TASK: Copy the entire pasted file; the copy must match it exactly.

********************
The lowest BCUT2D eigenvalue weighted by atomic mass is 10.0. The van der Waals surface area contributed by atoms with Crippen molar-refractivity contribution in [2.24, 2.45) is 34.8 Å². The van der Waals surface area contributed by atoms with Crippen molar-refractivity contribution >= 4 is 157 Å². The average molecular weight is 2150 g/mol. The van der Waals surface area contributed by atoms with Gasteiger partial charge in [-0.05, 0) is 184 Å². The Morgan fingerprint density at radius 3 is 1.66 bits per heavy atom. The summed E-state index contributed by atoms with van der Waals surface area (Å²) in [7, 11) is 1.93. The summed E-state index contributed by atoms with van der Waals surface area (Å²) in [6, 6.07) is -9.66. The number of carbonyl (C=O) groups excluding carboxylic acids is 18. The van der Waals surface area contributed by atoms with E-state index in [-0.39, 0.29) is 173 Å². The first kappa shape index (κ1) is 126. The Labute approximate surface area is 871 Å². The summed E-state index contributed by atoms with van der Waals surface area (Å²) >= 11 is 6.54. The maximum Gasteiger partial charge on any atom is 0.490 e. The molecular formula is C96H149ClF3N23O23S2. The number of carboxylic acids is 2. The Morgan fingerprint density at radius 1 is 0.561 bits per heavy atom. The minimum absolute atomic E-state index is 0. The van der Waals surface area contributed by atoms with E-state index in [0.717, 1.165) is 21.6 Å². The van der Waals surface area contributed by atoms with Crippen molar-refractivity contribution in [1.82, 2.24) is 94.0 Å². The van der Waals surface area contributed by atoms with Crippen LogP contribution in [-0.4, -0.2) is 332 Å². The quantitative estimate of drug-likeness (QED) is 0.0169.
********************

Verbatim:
The lowest BCUT2D eigenvalue weighted by atomic mass is 10.0. The van der Waals surface area contributed by atoms with Crippen molar-refractivity contribution in [2.24, 2.45) is 34.8 Å². The van der Waals surface area contributed by atoms with Crippen molar-refractivity contribution >= 4 is 157 Å². The average molecular weight is 2150 g/mol. The van der Waals surface area contributed by atoms with Gasteiger partial charge in [-0.05, 0) is 184 Å². The Morgan fingerprint density at radius 3 is 1.66 bits per heavy atom. The summed E-state index contributed by atoms with van der Waals surface area (Å²) in [7, 11) is 1.93. The summed E-state index contributed by atoms with van der Waals surface area (Å²) in [6, 6.07) is -9.66. The number of carbonyl (C=O) groups excluding carboxylic acids is 18. The van der Waals surface area contributed by atoms with E-state index in [-0.39, 0.29) is 173 Å². The first kappa shape index (κ1) is 126. The Labute approximate surface area is 871 Å². The summed E-state index contributed by atoms with van der Waals surface area (Å²) >= 11 is 6.54. The maximum Gasteiger partial charge on any atom is 0.490 e. The molecular formula is C96H149ClF3N23O23S2. The number of carboxylic acids is 2. The Morgan fingerprint density at radius 1 is 0.561 bits per heavy atom. The minimum absolute atomic E-state index is 0. The van der Waals surface area contributed by atoms with E-state index in [0.717, 1.165) is 21.6 Å². The van der Waals surface area contributed by atoms with Crippen molar-refractivity contribution in [1.82, 2.24) is 94.0 Å². The van der Waals surface area contributed by atoms with Crippen LogP contribution in [-0.4, -0.2) is 332 Å². The quantitative estimate of drug-likeness (QED) is 0.0169.